This is important as a teacher’s status or a composers status as a teacher is reflected in having successful students or being associated with them. This is of course not limited to music composition.

    In this way they can skate on top of a rink created by others.

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  2. Scott

    Interesting article! To address your last point about music by student composers: My sense is that in America young composers are generally encouraged to strive for originality and a unique “voice” early on, whereas in Europe a young composer is encouraged to strive for their music to be effective, well-constructed, and skilled. This is certainly not across-the-board, but it seems at least a little bit true. The most common critique I’ve seen of young American composers is that their music isn’t original enough, but I’ve not seen that critique as often of Europeans; good craft doesn’t seem to as valued in the US as it is in Europe.

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  3. mclaren

    European composers like Messaien certainly cut a wide swath and became (in)famous for inspiring mini-clones of themselves. This might have more to do with the flamboyance of influential European composers than with a difference in musical culture; and notable European composers seem to behave with more grandiloquence simply because (until the recent Euro-crisis) they’ve had a lot more funds to dispense and a great deal more government support than in America.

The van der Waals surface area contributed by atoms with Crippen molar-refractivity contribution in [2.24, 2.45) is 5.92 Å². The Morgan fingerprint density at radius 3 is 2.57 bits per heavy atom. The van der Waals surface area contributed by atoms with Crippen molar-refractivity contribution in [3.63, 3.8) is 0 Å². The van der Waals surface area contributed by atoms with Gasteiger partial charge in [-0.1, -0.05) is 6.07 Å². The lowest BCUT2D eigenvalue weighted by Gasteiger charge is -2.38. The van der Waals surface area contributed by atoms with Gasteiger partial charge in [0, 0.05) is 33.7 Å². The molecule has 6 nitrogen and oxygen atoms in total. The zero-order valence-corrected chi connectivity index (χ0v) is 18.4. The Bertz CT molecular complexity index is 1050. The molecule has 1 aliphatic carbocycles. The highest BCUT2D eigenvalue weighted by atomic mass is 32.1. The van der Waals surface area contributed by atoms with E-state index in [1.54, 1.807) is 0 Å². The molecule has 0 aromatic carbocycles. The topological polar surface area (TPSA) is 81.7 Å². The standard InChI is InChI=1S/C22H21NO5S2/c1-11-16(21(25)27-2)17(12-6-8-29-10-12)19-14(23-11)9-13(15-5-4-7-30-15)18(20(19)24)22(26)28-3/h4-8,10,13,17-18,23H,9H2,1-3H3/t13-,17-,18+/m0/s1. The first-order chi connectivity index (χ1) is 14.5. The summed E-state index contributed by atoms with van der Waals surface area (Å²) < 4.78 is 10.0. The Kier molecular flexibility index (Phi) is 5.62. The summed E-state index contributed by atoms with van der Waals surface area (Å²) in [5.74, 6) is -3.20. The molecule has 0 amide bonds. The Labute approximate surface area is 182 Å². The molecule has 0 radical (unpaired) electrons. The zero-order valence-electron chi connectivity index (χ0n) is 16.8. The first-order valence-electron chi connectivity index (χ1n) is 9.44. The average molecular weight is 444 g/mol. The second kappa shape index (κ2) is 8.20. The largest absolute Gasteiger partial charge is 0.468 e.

You have to ask yourself how many American composers would be tolerated–nay, celebrated!–if they started blasting airhorns in concerts of Mozart in protest. But that was how Louis Andriessen originally rose to prominence. You can do that kind of thing and be sure you won’t wind up homeless on the street when the state supports contemporary music with lavish funding.

    This may tend to explain your observation. With little state money to support hi/r career, an American teacher can’t do all that much to help hi/r students. In Europe, it’s different. There is no American equivalent of IRCAM, for example.

    On the other hand, it’s absolutely true that the Americano composer has imbided the commandments of High Modernism with fanatical devotion. In a recent survey in Sequenza21 asking American composers their musical aspirations, every single American composer slavishly parrotted the High Modernism edict “novelty ueber alles.” Every single composer said that he or she wanted to produce music that sounded original and startling — excellence be damned, to hell with craftsmanship, forget about competence. Novelty, novelty, forever novelty. Nothing else.

    John Adams parrotted the same musically and intellectually bankrupt party line in his recent commencement speech when he advised young composers to produce music which “rips you out of your skin.” Novelty, novelty, more novelty. Nothing but novelty. Always novelty, forever novelty, more and more novelty until we’re all swallowing carrot juice while pressing microphones against our throats and calling it “music.”

    So there’s plenty of hard evidence to support the hypothesis that your typical Americano composer has gotten sunk in the deepest shadows of an infantile and fetishistic monomania with novelty for its own sake.